Josh Lankford knows numbers. A mechanical engineering student at the University of Rochester, this Oakland native estimates he travels by bike about 90% of the time when he visits the Bay Area. But digits can’t describe what he senses each ride.
“On a bike, I don’t block out the world listening to music. So, I really feel like part of the ecosystem, going through neighborhoods — seeing how people interact, taking in smells, breathing in air, I experience all of that, everything around me.”
Josh grew up in East Oakland, and as a kid, he “never really had the opportunity to see the ‘grandeur’ of California.” He didn’t go “snowboarding in Tahoe” or “hiking in the Santa Cruz Mountains.” Yet, he never felt deprived of nature. “I was around green spaces every day living in Oakland. So, though I didn’t see the grandest places, I was still exposed to the idea of what it’s like to be in a foreign land. Being in [Redwood Regional Park] is like living in another world.”
Indeed, Josh developed his fondness for the outdoors at a young age, flying kites along the MLK Shoreline. It’s why he now bristles at the assumption that cities inherently spell problems for the environment. “[Many think] of the city as the heart of the battle for conservation. But people who grew up in suburbs, sometimes all they know is development and they never question it. Whereas in cities, it’s about efficiency, it’s about using spaces wisely.”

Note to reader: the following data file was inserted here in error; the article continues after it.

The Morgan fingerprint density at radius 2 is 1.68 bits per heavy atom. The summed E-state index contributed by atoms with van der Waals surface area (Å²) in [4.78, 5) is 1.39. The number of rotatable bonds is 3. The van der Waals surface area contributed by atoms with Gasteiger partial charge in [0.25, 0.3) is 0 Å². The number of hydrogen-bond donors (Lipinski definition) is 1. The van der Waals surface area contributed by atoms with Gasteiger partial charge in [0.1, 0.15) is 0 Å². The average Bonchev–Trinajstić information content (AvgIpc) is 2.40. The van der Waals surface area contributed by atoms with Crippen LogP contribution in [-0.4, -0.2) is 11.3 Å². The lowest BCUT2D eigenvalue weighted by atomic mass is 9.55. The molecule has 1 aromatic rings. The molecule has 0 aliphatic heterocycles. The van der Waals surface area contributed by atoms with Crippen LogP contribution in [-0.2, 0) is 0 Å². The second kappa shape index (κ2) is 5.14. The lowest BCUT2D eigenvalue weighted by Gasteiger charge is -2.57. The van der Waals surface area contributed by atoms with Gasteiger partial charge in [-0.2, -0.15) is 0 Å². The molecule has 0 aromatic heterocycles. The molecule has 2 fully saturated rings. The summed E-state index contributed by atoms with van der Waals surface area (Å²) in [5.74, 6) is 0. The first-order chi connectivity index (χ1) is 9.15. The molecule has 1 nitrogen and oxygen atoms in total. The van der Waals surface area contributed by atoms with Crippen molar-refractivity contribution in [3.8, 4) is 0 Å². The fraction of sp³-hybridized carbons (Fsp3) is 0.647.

It should come as no surprise, then, that public transit is near and dear to Josh’s heart. “Having AC Transit, BART, allowed me to access parts of the city with more opportunities.” Buses and trains enabled him to intern at Kaiser; they brought him right to UC Berkeley for the university’s Upward Bound program.
One of his most formative experiences growing up? Volunteering with Save The Bay during high school. “I did my senior project on mental health, about green spaces in the city and volunteering. I thought Save The Bay would be a good [aspect to include] – connecting environmental preservation and mental health.”
Having pulled weeds and installed plants with us a few more times since then, Josh now feels strongly about the power of our programs. “I think Save The Bay can play an important role in people’s lives – not just by making a difference physically [in the wetlands]. It causes us to question the impact of our lives on land.”
Still an undergrad, Josh has already decided: “Save The Bay is one of my favorite organizations. Once I get a job, I’m going to donate every year.” For now, he’s hoping to secure a summer internship with BART to help people get where they need to go.
There’s also something simmering on the back burner for Josh: “My hope is that we transform our perception of wilderness. We need to stop designating things as ‘wilderness.’ We need to incorporate greenery into our neighborhoods.”
This weighty goal keeps him recalling his childhood and high school years exploring the outdoors right from Oakland. “I think the most powerful thing of all for me was hiking in my own backyard in the Redwood Regional Park – it made me see nature on a regular basis. Now, it’s something I want to see everywhere because I saw it in my own backyard.”